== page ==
Have A$AP Rocky and French Montana Brought Back NY Rap?February 11th, 2013
By Gee King
This week, XXL Magazine revealed its new February/March cover featuring top big apple prospects A$AP Rocky and French Montana. Both MC’s have built considerable buzzes in the past two years, generating an air of excitement around New York hip hop that’s been desperately missed since 50 Cent’s arrival over a decade ago. But the headline beneath them, boldly declaring “NY’s Back,” should feel premature to fans accustomed to New York media’s habit of rushing to hail the city’s next rising star. Granted, A$AP and French have already proven themselves more worthy of the hype than Papoose, Saigon and the rest of the NYC saviors-turned-disappointments that have come and gone since 2003. But Harlem’s trill pretty boy and the Bronx’s harmonizing coke boy still have a lot to prove if they have any hopes of living up to XXL’s premature proclamation.
We know they can make hit records and fly videos, but is either capable of defining and carrying New York’s new era on their back for the long haul? Or are they just the fleeting products of a hype machine that will use their juice to pack clubs, move mags and lock down radio spins with no long-term impact or progress for themselves or hip hop culture as a whole? Despite their undeniable star power, neither French nor Rocky could ever be confused for the thorough lyricists and enigmatic characters that made New York City the mecca of rap in the 1980s and 1990s. Realistically, peers Joey Bada$$ and Action Bronson are more comparable to the MCs that fans still immediately identify with the five boroughs. But those grounded enough to acknowledge the culture’s progress beyond classic NY boom bap still don’t have to settle for half-baked combinations of up top swag and Dirty South flavor as the game’s vibe bounces freely throughout the nation via modern technology.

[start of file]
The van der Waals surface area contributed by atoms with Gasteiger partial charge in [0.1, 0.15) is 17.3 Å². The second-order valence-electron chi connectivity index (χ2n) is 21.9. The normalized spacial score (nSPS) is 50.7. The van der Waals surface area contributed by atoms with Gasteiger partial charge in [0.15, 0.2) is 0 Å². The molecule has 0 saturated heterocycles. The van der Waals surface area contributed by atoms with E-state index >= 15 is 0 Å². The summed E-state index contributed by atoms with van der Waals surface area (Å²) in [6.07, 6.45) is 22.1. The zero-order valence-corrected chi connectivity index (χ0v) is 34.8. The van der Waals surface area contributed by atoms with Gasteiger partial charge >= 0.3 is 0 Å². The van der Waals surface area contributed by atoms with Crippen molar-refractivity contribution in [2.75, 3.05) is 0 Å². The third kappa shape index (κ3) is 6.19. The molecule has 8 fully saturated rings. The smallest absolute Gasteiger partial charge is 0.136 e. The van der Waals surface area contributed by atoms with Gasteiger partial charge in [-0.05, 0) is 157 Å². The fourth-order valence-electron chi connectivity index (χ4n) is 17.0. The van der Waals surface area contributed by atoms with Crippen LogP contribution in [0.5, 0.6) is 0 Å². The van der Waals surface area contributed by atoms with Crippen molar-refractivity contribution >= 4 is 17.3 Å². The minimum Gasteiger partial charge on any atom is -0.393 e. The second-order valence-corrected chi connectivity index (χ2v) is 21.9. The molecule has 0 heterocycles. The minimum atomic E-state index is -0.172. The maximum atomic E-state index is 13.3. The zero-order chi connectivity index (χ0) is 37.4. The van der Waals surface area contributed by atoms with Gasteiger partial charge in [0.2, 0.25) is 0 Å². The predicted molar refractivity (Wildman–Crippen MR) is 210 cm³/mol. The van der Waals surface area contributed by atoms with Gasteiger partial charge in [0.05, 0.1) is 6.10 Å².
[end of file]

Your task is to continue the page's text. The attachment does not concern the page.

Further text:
Beyond the fact that the XXL cover boys’ respective A$AP and Coke Boy movements lack any original core message or purpose lies the sinking feeling that neither desires or feels deserving of the bright lights being shined on their gold chains and grills. Rocky delayed his solo debut in order to release his A$AP Mob’s group effort first and French’s principle motivation for rapping has always seemed to be carrying on the spirit of his locked-up homie Max B, who pioneered the sound wave French is currently riding to success. While Biggie, Jay-Z and Nas were ready to die for a chance at carrying the torch, French, Rocky and the rest of NY’s up-and-comers appear content to pass it back and forth, terrified at the responsibility that would come with holding it for the long haul. Perhaps their shyness represents an evolution in the mindset of the modern MC. But with luminaries Drake and Kendrick Lamar still very keen on holding the light, it’s more likely that NY’s next generation is just happy to be in a position to catch the occasional glow.
Though their stardom suggests major flaws in the system, neither Rocky nor French can be blamed for making the most of mainstream hip hop’s troubling situation. Both represent the best way they know how — Rocky by combining the uptown flare that birthed his consciousness with the southern sound that identified his individuality; French by using his hustler mentality to fuel a long overlooked element of NY’s post-millennial sound. But those expecting either to step up and bear NY hip hop’s burden for dolo will be drastically letdown before the end of 2013. With fresh looks and solid songs, Rocky and French have proven to deserve their spots on hip hop’s mainstream radar. But their ability to bring and keep New York back is still yet to be proven beyond the tall shadows of doubt cast by the preceding legends who not only defined the five boroughs, but hip hop culture as a whole.
For more log on to BET.com